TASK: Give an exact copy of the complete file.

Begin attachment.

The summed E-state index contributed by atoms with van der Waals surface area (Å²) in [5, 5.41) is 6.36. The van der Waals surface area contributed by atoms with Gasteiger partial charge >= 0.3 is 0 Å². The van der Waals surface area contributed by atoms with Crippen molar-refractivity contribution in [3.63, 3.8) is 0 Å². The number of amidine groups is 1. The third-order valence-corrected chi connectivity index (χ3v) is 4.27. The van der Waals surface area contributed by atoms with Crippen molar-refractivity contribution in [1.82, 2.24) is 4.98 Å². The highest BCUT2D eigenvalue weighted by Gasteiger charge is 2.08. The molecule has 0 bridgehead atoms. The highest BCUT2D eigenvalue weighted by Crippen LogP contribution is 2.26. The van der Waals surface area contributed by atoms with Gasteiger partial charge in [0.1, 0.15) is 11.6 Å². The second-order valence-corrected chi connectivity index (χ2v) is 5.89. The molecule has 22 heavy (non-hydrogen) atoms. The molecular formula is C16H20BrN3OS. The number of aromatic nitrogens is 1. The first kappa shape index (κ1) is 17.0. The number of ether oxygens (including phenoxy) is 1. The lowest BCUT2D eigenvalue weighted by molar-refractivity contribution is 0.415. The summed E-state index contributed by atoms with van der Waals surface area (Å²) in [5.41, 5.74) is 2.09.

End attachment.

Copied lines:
The summed E-state index contributed by atoms with van der Waals surface area (Å²) in [5, 5.41) is 6.36. The van der Waals surface area contributed by atoms with Gasteiger partial charge >= 0.3 is 0 Å². The van der Waals surface area contributed by atoms with Crippen molar-refractivity contribution in [3.63, 3.8) is 0 Å². The number of amidine groups is 1. The third-order valence-corrected chi connectivity index (χ3v) is 4.27. The van der Waals surface area contributed by atoms with Crippen molar-refractivity contribution in [1.82, 2.24) is 4.98 Å². The highest BCUT2D eigenvalue weighted by Gasteiger charge is 2.08. The molecule has 0 bridgehead atoms. The highest BCUT2D eigenvalue weighted by Crippen LogP contribution is 2.26. The van der Waals surface area contributed by atoms with Gasteiger partial charge in [0.1, 0.15) is 11.6 Å². The second-order valence-corrected chi connectivity index (χ2v) is 5.89. The molecule has 22 heavy (non-hydrogen) atoms. The molecular formula is C16H20BrN3OS. The number of aromatic nitrogens is 1. The first kappa shape index (κ1) is 17.0. The number of ether oxygens (including phenoxy) is 1. The lowest BCUT2D eigenvalue weighted by molar-refractivity contribution is 0.415. The summed E-state index contributed by atoms with van der Waals surface area (Å²) in [5.41, 5.74) is 2.09.